The Unshakeable Power of Growth

Tony Robbins talks about the effect of taxes and fees on saving capital in his latest book, Unshakeable, and I thought one example he gives in his Unleash The Power Within seminar is so remarkable, simple as it is, that I had to recreate the numbers myself to check how it works.

Say that you start with $1 on the first of January and can put your money (capital) into an investment that will double one year later. At the start of year 2 you will have $2. At the start of year 3 you will have $4. At the start of year 4 you will have $8. How much money will you have after 20 years (the start of year 21)?

You can see in the table below that doubling your money each year for 20 years will leave you with over $1 million dollars. (A 100% return every year for 20 years is completely unrealistic, but it makes the math easier to follow).

What if your money doubles each year, but at the end of the year, someone (a tax collector or a professional money manager) takes 30% of the increase in your capital. So, when your initial $1 doubles to $2, the taxman (or money manager) takes 30 cents (30% of the $1 increase, not 30% of the full $2). How much will you be left with at the end of 20 years?

Again, we can see in the table. The first year, the fee will be $0.30, leaving you with $1.70 instead of $2.

The second year, your $1.70 will double to $3.40, but the fee will be 30% of the $1.70 increase (or $0.51), leaving you with $2.89.

The third year, your $2.89 will double to $5.78, but the fee will be 30% of the $2.89 increase (or $0.87), leaving you with $4.91.

So, by the start of year 4 you will have $4.91 instead of $8 and by the start of year 5 you will have $8.35 instead of $16. This 30% tax (or fee) has essentially left you one year behind by the start of year 5.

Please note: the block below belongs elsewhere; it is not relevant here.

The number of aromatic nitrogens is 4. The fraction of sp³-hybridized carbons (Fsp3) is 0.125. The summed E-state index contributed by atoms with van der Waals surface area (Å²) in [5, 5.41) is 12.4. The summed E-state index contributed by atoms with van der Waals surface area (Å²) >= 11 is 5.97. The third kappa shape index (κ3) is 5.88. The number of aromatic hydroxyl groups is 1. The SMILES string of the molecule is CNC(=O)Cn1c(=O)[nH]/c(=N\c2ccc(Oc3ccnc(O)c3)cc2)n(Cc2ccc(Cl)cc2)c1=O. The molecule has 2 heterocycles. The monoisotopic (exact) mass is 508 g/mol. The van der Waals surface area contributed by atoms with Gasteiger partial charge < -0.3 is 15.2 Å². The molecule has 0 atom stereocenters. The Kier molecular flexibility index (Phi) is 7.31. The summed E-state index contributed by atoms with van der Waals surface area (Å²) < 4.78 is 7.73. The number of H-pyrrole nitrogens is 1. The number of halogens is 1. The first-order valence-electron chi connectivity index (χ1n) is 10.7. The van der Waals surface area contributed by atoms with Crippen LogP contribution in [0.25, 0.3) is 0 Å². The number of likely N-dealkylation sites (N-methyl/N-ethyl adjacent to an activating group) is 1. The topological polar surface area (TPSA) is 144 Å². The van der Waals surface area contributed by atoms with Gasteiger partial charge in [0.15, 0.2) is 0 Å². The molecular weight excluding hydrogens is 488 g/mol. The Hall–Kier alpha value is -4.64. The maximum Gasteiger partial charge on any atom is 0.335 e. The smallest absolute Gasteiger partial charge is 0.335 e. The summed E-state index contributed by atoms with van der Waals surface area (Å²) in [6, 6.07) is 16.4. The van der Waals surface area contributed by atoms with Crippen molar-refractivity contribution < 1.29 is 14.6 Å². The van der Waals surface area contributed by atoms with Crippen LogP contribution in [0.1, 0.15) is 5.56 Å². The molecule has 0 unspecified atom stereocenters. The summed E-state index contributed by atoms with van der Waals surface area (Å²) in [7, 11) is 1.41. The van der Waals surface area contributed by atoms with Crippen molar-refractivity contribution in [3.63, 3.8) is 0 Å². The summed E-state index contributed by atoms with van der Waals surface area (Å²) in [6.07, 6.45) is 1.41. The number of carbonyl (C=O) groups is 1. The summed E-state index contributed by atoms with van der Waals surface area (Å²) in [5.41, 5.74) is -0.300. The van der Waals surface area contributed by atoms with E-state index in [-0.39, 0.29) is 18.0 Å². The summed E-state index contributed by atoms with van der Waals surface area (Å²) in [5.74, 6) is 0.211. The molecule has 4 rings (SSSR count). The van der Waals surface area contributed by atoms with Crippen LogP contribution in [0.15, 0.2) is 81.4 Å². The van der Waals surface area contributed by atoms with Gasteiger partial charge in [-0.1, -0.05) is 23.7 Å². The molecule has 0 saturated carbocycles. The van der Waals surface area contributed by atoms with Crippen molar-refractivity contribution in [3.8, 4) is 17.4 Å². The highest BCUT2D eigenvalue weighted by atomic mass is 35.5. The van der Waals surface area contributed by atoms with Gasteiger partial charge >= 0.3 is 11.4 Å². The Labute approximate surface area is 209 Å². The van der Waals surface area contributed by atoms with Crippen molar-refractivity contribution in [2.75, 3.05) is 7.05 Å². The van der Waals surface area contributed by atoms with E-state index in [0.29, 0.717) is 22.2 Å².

How much will you have in this scenario by the end of year 20 (the start of year 21)?

You can see from the table that it will be less than $41,000 ($40,642.31). That 30% fee leaves you in the end with less than 4% of what you would have had had there been no fee at all.

Where did the other 96% go? If we add up the fee collected each year, it only amounts to $29,610.40. In other words, you get about $41,000, the fee collector gets about $30,000 (for a total of about $71,000) and the other 93% of the money – $978,323.29 – simply disappears because it was never in the interest-generating pile of capital.

Now this example is extreme because no investment returns 100% per year every year for 20 years and taxes on capital gains (in the US) are more like 15%, taken only when you sell the asset at the end, not 15% of each year’s gain. However, some hedge funds charge ‘2 and 20’ (2% of your total capital, plus 20% of the increase), so a more realistic example might be 10% growth per year with a 15% annual fee.

Even in that case, you end up with about 76% of what you would have had if there had been no fee, the total fee amounts to about 12% of what you would have had, and then other 12% is simply destroyed.

I guess the same principle applies to non-financial matters as well. If the work you do builds on itself over time, and 15% or 30% of your effort each year goes toward unproductive tasks, then what you are left with at the end of 20 years or so could realistically be only a very small fraction of what it otherwise could have been.

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